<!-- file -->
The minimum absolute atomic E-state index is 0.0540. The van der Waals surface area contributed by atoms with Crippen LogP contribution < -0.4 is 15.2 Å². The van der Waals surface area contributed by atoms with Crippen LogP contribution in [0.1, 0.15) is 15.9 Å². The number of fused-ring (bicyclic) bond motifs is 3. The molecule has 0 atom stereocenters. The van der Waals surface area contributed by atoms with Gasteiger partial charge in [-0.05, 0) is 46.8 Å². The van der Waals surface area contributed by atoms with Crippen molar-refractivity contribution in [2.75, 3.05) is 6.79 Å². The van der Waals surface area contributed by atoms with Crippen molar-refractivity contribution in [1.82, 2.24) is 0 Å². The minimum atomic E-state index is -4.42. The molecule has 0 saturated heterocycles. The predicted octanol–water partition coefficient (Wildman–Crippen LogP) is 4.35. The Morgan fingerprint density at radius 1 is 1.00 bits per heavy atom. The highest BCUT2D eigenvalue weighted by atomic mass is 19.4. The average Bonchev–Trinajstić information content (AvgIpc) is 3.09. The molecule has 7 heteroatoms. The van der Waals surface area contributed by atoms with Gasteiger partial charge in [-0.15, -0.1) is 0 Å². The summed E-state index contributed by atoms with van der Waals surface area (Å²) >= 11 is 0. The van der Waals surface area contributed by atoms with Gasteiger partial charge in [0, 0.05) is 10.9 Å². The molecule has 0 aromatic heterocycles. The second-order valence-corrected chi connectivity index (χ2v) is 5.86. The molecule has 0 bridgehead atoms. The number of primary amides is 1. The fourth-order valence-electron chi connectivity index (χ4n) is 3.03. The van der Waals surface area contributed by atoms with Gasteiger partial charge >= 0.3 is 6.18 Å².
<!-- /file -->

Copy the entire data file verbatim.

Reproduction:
The minimum absolute atomic E-state index is 0.0540. The van der Waals surface area contributed by atoms with Crippen LogP contribution < -0.4 is 15.2 Å². The van der Waals surface area contributed by atoms with Crippen LogP contribution in [0.1, 0.15) is 15.9 Å². The number of fused-ring (bicyclic) bond motifs is 3. The molecule has 0 atom stereocenters. The van der Waals surface area contributed by atoms with Gasteiger partial charge in [-0.05, 0) is 46.8 Å². The van der Waals surface area contributed by atoms with Crippen molar-refractivity contribution in [2.75, 3.05) is 6.79 Å². The van der Waals surface area contributed by atoms with Crippen molar-refractivity contribution in [1.82, 2.24) is 0 Å². The minimum atomic E-state index is -4.42. The molecule has 0 saturated heterocycles. The predicted octanol–water partition coefficient (Wildman–Crippen LogP) is 4.35. The Morgan fingerprint density at radius 1 is 1.00 bits per heavy atom. The highest BCUT2D eigenvalue weighted by atomic mass is 19.4. The average Bonchev–Trinajstić information content (AvgIpc) is 3.09. The molecule has 7 heteroatoms. The van der Waals surface area contributed by atoms with Gasteiger partial charge in [-0.15, -0.1) is 0 Å². The summed E-state index contributed by atoms with van der Waals surface area (Å²) >= 11 is 0. The van der Waals surface area contributed by atoms with Gasteiger partial charge in [0, 0.05) is 10.9 Å². The molecule has 0 aromatic heterocycles. The second-order valence-corrected chi connectivity index (χ2v) is 5.86. The molecule has 0 bridgehead atoms. The number of primary amides is 1. The fourth-order valence-electron chi connectivity index (χ4n) is 3.03. The van der Waals surface area contributed by atoms with Gasteiger partial charge >= 0.3 is 6.18 Å².